I thought the problem with Elementary is the problem that every show has around year 3, they aren’t willing to go forward with the obvious issue in front of them, so they create a new storyline. I think more and more fans revolt, it’s simply has taken place too often on too many shows.

        Arrow is doing the same thing, with maybe the big difference, only one of the two has a LI, and the LI man appears more sincere about the new relationship than the lead lady. When I watch Felicity and Ray, I see they have an incredible amount of chemistry and that Felicty should be attracted to Ray, he is handsome, smart, and really nice to her … I think the chemistry and success of a story is in the writing of the fictional characters more than some here are willing to admit, rather than much of anything about the real life actors.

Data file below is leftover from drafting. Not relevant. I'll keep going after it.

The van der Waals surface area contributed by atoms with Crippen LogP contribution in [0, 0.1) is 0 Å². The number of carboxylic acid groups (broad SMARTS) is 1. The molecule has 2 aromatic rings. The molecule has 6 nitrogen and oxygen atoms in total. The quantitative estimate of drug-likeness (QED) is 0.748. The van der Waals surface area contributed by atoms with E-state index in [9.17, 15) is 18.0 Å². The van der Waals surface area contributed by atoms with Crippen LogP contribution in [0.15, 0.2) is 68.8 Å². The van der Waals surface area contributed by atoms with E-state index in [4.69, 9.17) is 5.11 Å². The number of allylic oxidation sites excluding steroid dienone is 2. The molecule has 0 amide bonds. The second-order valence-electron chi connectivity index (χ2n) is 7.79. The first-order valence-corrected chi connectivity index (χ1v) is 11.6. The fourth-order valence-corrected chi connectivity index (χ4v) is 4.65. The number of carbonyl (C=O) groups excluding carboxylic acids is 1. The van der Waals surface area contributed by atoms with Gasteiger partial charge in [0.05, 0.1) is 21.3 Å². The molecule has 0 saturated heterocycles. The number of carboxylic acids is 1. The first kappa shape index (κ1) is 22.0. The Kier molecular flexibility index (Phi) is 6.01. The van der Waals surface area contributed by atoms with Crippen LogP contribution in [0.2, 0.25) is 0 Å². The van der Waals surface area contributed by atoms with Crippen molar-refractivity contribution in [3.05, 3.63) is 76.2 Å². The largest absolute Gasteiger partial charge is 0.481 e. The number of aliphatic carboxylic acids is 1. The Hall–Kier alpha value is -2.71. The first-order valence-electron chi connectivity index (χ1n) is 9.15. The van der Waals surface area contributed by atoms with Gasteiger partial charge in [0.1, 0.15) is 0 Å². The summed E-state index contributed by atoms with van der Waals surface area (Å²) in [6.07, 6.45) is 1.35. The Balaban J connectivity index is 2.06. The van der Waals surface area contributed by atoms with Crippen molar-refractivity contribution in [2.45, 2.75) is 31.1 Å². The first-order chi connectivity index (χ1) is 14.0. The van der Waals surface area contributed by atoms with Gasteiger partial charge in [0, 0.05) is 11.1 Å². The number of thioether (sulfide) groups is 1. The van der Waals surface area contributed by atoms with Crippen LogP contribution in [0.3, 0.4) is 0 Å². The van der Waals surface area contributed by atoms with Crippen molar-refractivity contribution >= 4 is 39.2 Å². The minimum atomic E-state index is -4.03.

I did a catchup of season 8 of The Murdoch Mystery files. I’m pretty sure I know what took place on the big cliffhanger, a great twist, or was it too transparent as to who the real killer is?. But two awesome lessons from Murdoch season 8, first, it’s great to use non lead characters to generate the drama and the angst, while the lead characters are then in position to fix things. And second, how seamlessly the power couple has maintained separate, yet intertwined story lines. Their coupling up didn’t change anything in the show. Still Murdoch had a really bad season or two, the same issue with Chuck season 3.